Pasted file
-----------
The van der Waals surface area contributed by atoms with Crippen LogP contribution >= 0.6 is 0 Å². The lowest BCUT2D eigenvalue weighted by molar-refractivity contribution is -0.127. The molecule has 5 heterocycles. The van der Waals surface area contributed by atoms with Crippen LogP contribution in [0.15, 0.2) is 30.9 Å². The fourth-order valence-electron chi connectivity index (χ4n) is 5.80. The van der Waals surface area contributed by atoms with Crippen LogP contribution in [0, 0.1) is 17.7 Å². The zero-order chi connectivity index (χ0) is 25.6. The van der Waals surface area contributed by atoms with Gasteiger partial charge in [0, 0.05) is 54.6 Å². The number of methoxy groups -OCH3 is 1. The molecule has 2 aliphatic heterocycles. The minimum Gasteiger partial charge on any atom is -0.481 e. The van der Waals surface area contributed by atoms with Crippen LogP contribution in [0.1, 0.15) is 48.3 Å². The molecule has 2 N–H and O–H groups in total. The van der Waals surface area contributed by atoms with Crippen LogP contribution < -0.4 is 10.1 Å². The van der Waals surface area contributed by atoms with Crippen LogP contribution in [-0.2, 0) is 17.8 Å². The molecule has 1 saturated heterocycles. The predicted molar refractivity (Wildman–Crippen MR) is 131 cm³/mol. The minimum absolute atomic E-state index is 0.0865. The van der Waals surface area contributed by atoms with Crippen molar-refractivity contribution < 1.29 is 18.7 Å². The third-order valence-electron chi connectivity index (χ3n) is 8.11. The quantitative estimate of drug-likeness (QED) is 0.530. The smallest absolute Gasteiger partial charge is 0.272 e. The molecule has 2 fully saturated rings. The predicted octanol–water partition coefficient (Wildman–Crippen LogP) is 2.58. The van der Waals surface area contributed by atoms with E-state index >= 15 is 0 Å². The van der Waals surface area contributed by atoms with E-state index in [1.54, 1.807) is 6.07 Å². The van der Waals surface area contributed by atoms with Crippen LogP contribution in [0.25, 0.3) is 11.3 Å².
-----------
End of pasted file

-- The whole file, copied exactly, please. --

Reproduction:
The van der Waals surface area contributed by atoms with Crippen LogP contribution >= 0.6 is 0 Å². The lowest BCUT2D eigenvalue weighted by molar-refractivity contribution is -0.127. The molecule has 5 heterocycles. The van der Waals surface area contributed by atoms with Crippen LogP contribution in [0.15, 0.2) is 30.9 Å². The fourth-order valence-electron chi connectivity index (χ4n) is 5.80. The van der Waals surface area contributed by atoms with Crippen LogP contribution in [0, 0.1) is 17.7 Å². The zero-order chi connectivity index (χ0) is 25.6. The van der Waals surface area contributed by atoms with Gasteiger partial charge in [0, 0.05) is 54.6 Å². The number of methoxy groups -OCH3 is 1. The molecule has 2 aliphatic heterocycles. The minimum Gasteiger partial charge on any atom is -0.481 e. The van der Waals surface area contributed by atoms with Crippen LogP contribution in [0.1, 0.15) is 48.3 Å². The molecule has 2 N–H and O–H groups in total. The van der Waals surface area contributed by atoms with Crippen LogP contribution < -0.4 is 10.1 Å². The van der Waals surface area contributed by atoms with Crippen LogP contribution in [-0.2, 0) is 17.8 Å². The molecule has 1 saturated heterocycles. The predicted molar refractivity (Wildman–Crippen MR) is 131 cm³/mol. The minimum absolute atomic E-state index is 0.0865. The van der Waals surface area contributed by atoms with Crippen molar-refractivity contribution < 1.29 is 18.7 Å². The third-order valence-electron chi connectivity index (χ3n) is 8.11. The quantitative estimate of drug-likeness (QED) is 0.530. The smallest absolute Gasteiger partial charge is 0.272 e. The molecule has 2 fully saturated rings. The predicted octanol–water partition coefficient (Wildman–Crippen LogP) is 2.58. The van der Waals surface area contributed by atoms with E-state index >= 15 is 0 Å². The van der Waals surface area contributed by atoms with E-state index in [1.54, 1.807) is 6.07 Å². The van der Waals surface area contributed by atoms with Crippen LogP contribution in [0.25, 0.3) is 11.3 Å².